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“But for the specter and violence of white supremacy - where would we be?”
-Dr. Brittney Cooper

1921 Tulsa Race Massacre

N4DR Centennial Commemoration

of the 1921 Tulsa Race Massacre

Listen & Lament

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A Message from the Rev. Dr. J. Herbert Nelson, II, Stated Clerk of General Assembly of the PC(USA)

Synod of the Sun remembers the 100th anniversary of the Tulsa race massacre
By Gail Strange | Presbyterian News Service
LOUISVILLE — The Tulsa race massacre has been called “the single worst incident of racial violence in American history.” On May 31 and June 1, 1921, mobs of white residents, many of them deputized and given weapons by city officials, attacked Black residents and businesses of the Greenwood District in Tulsa, Oklahoma. The attack, carried out on the ground and from private aircraft, destroyed more than 35 square blocks of the district — at that time the wealthiest Black community in the United States, known as “Black Wall Street.”
 
panorama_of_the_ruined_area_tulsa_race_r
Greenwood before the massacre.
Panorama of Greenwood
Postcard of remains of this man's home.
Booker T. Washington High School Original Front Entrance
"Captured Negros"
Truck with victims of massacre.
Greenwood, June 1, 1921
Greenwood in flames.
After their neighborhood was destroyed, all the Blacks in Tulsa were rounded up and taken to the Con
Evening Public Ledger, Phil., Photo ran with this caption: The above picture, the first received fro

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White Rage Leads to Massacre

Many of these photos were made into postcards and were meant to be kept by White People as souvenirs or sent to White friends and family.

The most graphic postcards/photos are not shown on our website, but can be seen here.

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The 1921 Tulsa Race Massacre destroyed the Greenwood neighborhood of 35 blocks of homes and businesses in the span of 12-hours on May 31-June 1, 1921. An unknown number of Greenwood residents were killed, estimates are approximately 300 souls. Nicknamed Black Wall Street, for the wealth of this neighborhood, 600 businesses and 1200 homes were fire-bombed by planes and looted and then set afire by the area Whites.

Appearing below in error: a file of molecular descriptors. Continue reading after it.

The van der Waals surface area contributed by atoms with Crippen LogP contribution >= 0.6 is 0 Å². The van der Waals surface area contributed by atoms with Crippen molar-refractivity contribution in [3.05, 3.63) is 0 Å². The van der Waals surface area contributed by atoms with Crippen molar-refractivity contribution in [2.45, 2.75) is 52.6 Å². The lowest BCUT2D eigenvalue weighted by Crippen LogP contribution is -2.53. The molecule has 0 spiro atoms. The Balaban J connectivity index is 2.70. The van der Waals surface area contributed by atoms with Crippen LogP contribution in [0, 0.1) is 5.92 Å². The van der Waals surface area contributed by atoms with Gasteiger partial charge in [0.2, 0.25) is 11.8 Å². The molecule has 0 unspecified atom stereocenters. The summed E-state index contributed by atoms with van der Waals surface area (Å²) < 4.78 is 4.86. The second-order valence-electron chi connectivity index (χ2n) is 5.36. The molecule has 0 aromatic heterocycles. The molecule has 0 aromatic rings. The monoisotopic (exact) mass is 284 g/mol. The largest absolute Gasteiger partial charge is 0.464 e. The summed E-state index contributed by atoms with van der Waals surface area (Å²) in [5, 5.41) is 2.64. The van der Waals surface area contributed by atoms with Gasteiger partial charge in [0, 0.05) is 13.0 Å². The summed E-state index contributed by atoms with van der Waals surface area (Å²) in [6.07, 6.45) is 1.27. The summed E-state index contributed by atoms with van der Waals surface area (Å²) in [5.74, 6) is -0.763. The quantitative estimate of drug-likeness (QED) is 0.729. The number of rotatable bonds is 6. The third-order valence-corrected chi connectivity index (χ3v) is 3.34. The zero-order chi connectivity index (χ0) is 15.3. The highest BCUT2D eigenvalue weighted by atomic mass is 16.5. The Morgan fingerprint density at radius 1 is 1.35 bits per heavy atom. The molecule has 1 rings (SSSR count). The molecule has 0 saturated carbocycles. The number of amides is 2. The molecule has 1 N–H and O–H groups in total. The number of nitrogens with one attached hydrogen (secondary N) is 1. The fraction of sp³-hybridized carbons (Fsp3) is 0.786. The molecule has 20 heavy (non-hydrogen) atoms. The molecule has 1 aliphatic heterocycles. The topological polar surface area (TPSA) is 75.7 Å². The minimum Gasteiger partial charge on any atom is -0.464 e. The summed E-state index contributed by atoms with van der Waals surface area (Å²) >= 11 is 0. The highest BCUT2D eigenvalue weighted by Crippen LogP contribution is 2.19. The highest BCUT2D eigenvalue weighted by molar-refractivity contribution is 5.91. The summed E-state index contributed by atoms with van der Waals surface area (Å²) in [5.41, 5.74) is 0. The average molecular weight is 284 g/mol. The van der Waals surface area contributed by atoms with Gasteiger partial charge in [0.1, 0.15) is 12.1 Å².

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Harmless themselves, they [the citizens of Greenwood] apparently could not conceive the brutality and fiendishness of men who would deliberately set fire to the homes of their friends and neighbors and just as deliberately shoot them down in their tracks.

                   Tulsa Daily World, June 2, 1921

Furniture in street.
The Woods Building
Section of Greenwood.
Greenwood burning.
Church burning.
Smoldering homes.
After the massacre.
Greenwood after the massacre.
People in line at the Exchange.
Red Cross ward

Lives Lost: Unknown

When the massacre was finished, the cover-up began. No one was ever held responsible for any of the illegal acts committed; no government entity compensated the victims; not a dime of insurance money was collected. The last of the victims and their descendants are still denied justice.

Greenwood before the massacre.
Destruction of residences.
Rubble of houses in African American neighborhood in Tulsa, Okla. after race riots
Williams Bldg., West side of 100 blk. N. Greenwood Tulsa, Okla. After race riots, June 1921
After the mob had passed
Truck on street near Litan Hotel carrying soldiers and African Americans during Tulsa, Okla., race r
Entrance to refugee camp on the fair grounds, Tulsa, Okla., after the race riot of June 1st
Reconstruction period after the race riot in June at Tulsa, Okla. Types of Red Cross tents
Reconstruction period after the race riot in June 1921 at Tulsa, Okla.
Reconstruction in Tulsa, Okla. This part of town was demolished by fire in the race riots of June 19

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Greenwood

in Ruins

“But for the specter and violence of white supremacy - where would we be?” Dr. Brittney Cooper
Adult - Non-Fiction
Adult - Non-Fiction

Tulsa Race Massacre

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